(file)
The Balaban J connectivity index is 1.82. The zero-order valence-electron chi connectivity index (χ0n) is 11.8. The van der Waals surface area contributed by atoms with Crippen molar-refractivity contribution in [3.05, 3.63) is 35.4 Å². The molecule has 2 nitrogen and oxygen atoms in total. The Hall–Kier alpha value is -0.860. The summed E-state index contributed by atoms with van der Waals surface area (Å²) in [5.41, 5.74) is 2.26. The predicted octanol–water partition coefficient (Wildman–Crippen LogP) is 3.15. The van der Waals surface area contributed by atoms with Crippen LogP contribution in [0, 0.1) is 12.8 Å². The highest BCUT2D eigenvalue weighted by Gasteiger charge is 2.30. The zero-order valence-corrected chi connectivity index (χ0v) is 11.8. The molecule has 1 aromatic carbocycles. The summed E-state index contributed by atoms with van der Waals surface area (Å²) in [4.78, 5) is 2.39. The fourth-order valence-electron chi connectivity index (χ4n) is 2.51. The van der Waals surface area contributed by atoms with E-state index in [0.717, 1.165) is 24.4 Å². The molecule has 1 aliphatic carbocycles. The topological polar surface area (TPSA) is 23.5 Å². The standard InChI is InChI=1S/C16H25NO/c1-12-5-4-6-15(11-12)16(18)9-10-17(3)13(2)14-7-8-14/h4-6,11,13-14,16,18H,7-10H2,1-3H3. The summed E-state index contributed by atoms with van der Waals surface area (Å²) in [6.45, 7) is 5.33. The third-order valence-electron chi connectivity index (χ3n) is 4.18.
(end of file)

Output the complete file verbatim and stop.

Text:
The Balaban J connectivity index is 1.82. The zero-order valence-electron chi connectivity index (χ0n) is 11.8. The van der Waals surface area contributed by atoms with Crippen molar-refractivity contribution in [3.05, 3.63) is 35.4 Å². The molecule has 2 nitrogen and oxygen atoms in total. The Hall–Kier alpha value is -0.860. The summed E-state index contributed by atoms with van der Waals surface area (Å²) in [5.41, 5.74) is 2.26. The predicted octanol–water partition coefficient (Wildman–Crippen LogP) is 3.15. The van der Waals surface area contributed by atoms with Crippen LogP contribution in [0, 0.1) is 12.8 Å². The highest BCUT2D eigenvalue weighted by Gasteiger charge is 2.30. The zero-order valence-corrected chi connectivity index (χ0v) is 11.8. The molecule has 1 aromatic carbocycles. The summed E-state index contributed by atoms with van der Waals surface area (Å²) in [4.78, 5) is 2.39. The fourth-order valence-electron chi connectivity index (χ4n) is 2.51. The van der Waals surface area contributed by atoms with E-state index in [0.717, 1.165) is 24.4 Å². The molecule has 1 aliphatic carbocycles. The topological polar surface area (TPSA) is 23.5 Å². The standard InChI is InChI=1S/C16H25NO/c1-12-5-4-6-15(11-12)16(18)9-10-17(3)13(2)14-7-8-14/h4-6,11,13-14,16,18H,7-10H2,1-3H3. The summed E-state index contributed by atoms with van der Waals surface area (Å²) in [6.45, 7) is 5.33. The third-order valence-electron chi connectivity index (χ3n) is 4.18.